Did you know?
Cotton clothing may seem the obvious choice for hiking, but isn't recommended. Cotton, when wet, is a poor insulator, which makes you feel colder and susceptible to hypothermia.
If you're planning a multi-day trek through the wilderness, or even just an epically long day-hike, you will need to carefully consider what to wear. As any seasoned hiker would tell you, jeans and a T-shirt will only get you so far.
Serious hiking requires a more thoughtful approach to clothing, including an accurate assessment of the conditions you'll be encountering, and a thoughtful layering system that will not weigh you down.
Weight is an especially important issue for hikes that extend over multiple days. You can't bring a suitcase filled with half your wardrobe on this type of excursion - you will need to pack very lightly.
Water on our skin traps heat, and when the water evaporates, the heat goes with it. This means that, if you are wet in windy or cold conditions, the evaporating moisture could cool you down faster than your body can expend energy to keep itself warm. It's a recipe for shivering discomfort, and can lead to hypothermia, in extreme conditions.
It is a good thing, as it can help regulate your temperature if it's warm, and can help keep you dry, by letting your perspiration evaporate efficiently. Breathability also means the jacket will be less water-resistant. A waterproof garment or poncho, are not breathable at all, can be waterproof, but that's when moisture on the inside can become a problem.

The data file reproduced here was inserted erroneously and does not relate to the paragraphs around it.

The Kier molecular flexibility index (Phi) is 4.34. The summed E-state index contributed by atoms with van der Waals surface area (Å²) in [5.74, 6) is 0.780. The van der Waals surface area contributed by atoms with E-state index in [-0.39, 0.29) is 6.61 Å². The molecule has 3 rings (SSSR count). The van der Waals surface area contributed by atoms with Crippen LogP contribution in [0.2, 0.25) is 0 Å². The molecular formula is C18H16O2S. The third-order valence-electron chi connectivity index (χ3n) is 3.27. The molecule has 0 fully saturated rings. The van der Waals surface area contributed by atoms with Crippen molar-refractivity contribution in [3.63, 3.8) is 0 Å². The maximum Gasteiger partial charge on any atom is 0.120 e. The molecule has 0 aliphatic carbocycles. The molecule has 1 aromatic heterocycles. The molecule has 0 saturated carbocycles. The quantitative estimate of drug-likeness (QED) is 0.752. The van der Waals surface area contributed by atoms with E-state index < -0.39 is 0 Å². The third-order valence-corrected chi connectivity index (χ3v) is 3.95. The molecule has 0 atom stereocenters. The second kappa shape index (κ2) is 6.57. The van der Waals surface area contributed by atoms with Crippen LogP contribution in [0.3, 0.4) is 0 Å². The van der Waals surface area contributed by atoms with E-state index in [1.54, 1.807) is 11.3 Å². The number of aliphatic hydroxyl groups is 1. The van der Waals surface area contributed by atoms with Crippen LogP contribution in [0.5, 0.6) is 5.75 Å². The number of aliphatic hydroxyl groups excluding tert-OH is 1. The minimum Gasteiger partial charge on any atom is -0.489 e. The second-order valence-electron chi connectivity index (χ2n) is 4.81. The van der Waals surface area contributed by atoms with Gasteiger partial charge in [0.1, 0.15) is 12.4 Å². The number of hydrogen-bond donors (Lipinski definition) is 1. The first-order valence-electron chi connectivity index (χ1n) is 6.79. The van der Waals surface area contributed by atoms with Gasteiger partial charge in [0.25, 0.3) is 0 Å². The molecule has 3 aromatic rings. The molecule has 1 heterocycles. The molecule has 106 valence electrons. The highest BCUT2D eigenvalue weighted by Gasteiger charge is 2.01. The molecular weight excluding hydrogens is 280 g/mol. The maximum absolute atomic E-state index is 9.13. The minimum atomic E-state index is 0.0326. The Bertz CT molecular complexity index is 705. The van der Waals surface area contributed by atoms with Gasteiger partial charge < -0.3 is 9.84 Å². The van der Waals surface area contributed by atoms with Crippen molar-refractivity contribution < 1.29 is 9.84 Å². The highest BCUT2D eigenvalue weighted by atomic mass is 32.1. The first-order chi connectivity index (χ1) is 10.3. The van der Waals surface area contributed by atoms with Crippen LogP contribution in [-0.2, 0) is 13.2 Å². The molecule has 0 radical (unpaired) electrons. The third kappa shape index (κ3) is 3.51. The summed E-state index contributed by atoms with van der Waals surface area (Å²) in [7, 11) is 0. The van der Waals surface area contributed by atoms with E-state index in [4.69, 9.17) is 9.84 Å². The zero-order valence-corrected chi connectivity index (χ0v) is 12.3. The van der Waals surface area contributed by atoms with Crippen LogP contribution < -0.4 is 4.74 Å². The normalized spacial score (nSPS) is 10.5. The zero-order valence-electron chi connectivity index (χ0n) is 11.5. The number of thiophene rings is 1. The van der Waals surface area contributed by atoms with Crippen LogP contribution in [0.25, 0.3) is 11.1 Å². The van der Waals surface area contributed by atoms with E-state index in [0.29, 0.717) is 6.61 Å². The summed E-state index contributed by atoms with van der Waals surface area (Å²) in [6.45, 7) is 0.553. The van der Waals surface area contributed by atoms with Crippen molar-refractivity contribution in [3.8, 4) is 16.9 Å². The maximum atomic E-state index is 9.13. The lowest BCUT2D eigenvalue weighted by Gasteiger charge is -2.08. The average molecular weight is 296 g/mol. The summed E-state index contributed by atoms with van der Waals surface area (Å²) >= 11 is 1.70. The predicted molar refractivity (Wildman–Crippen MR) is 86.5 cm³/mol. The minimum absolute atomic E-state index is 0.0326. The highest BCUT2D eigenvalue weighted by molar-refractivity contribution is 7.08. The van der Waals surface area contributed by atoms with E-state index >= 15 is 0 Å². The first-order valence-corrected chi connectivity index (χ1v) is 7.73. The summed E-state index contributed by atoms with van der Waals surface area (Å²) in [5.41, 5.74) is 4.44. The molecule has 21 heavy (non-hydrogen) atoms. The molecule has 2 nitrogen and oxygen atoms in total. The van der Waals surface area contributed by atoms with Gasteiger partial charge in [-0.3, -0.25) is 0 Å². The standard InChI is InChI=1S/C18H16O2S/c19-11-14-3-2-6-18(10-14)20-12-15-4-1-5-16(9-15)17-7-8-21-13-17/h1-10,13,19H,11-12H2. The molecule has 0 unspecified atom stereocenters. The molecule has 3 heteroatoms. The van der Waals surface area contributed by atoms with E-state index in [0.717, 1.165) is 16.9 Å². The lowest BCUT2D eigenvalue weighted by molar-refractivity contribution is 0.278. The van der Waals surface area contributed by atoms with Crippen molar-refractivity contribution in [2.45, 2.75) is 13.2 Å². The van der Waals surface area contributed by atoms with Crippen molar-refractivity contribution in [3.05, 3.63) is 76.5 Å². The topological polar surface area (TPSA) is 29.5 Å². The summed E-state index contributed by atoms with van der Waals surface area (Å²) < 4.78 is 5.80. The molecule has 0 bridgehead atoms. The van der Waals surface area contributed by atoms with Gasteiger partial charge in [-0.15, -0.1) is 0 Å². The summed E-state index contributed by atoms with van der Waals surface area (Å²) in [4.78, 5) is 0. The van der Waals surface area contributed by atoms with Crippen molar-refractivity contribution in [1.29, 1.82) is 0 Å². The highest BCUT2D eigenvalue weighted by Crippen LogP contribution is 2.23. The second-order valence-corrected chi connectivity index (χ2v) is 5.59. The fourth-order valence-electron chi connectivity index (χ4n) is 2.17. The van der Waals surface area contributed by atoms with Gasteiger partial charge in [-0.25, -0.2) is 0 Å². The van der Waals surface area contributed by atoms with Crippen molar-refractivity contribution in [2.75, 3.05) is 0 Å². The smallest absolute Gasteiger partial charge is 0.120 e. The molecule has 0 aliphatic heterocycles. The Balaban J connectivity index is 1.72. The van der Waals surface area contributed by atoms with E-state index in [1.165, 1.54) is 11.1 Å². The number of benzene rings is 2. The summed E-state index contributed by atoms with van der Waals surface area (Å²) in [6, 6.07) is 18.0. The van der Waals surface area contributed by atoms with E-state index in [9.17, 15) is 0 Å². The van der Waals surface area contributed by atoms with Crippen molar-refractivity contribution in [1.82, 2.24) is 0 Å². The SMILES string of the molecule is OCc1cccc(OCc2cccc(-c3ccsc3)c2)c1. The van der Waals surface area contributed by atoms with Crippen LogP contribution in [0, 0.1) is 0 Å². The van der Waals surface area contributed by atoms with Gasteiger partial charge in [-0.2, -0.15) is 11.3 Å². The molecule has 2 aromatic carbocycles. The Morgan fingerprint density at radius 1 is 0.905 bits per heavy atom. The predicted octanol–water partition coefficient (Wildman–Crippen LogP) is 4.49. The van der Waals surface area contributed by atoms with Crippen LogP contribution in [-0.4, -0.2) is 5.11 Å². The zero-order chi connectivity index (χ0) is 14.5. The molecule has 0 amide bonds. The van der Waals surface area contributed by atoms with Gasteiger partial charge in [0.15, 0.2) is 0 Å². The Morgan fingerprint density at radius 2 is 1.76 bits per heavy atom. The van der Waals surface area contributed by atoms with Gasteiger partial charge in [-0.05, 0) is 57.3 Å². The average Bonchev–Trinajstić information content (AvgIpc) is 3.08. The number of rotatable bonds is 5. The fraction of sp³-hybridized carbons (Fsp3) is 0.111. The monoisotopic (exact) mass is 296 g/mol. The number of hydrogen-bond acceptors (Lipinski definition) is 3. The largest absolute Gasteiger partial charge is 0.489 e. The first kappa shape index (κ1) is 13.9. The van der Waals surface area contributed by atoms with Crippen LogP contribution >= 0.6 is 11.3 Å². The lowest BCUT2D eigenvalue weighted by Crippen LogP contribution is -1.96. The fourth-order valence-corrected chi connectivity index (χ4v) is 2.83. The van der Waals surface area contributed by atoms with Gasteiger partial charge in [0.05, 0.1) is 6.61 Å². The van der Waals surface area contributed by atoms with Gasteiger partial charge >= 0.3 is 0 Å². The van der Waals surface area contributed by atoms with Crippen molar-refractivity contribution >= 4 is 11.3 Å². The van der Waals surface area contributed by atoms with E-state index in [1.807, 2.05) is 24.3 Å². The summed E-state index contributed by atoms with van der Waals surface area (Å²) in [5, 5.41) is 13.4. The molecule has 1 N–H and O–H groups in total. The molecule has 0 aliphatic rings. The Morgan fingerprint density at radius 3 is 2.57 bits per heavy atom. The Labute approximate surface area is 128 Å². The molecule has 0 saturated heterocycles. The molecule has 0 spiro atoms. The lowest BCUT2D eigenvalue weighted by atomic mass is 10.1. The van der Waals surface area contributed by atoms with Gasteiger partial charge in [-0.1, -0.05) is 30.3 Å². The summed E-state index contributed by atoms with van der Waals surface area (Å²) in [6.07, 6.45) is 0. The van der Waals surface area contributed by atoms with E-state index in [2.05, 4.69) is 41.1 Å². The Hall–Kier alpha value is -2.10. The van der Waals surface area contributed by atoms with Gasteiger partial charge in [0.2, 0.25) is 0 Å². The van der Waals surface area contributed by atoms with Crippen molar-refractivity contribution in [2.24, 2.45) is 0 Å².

First, it's uncomfortable. But this is the least-important problem. More importantly, if you are soaked with sweat, you could lose more heat than you need to, leading to chills. In warm conditions, the opposite problem occurs.
The purpose of sweating is to cool your body down, but if the sweat can't evaporate, the heat it contains will stay against your skin, and you could overheat. You'll be producing more perspiration to compensate, which could lead to dehydration.
As is the case in most sports, synthetic fibers like polyester are the best base layers for hikers. Synthetic fibers can be very lightweight, and they absorb very little moisture. A cotton shirt is very absorbent, so it traps wetness against the skin. Synthetic base layers do not have this problem, and are an important part of the equation for staying dry.
Choosing appropriate clothing doesn't necessarily have to be expensive. All you need to do is ensure that you're making the right choice, instead of the easy or uninformed one.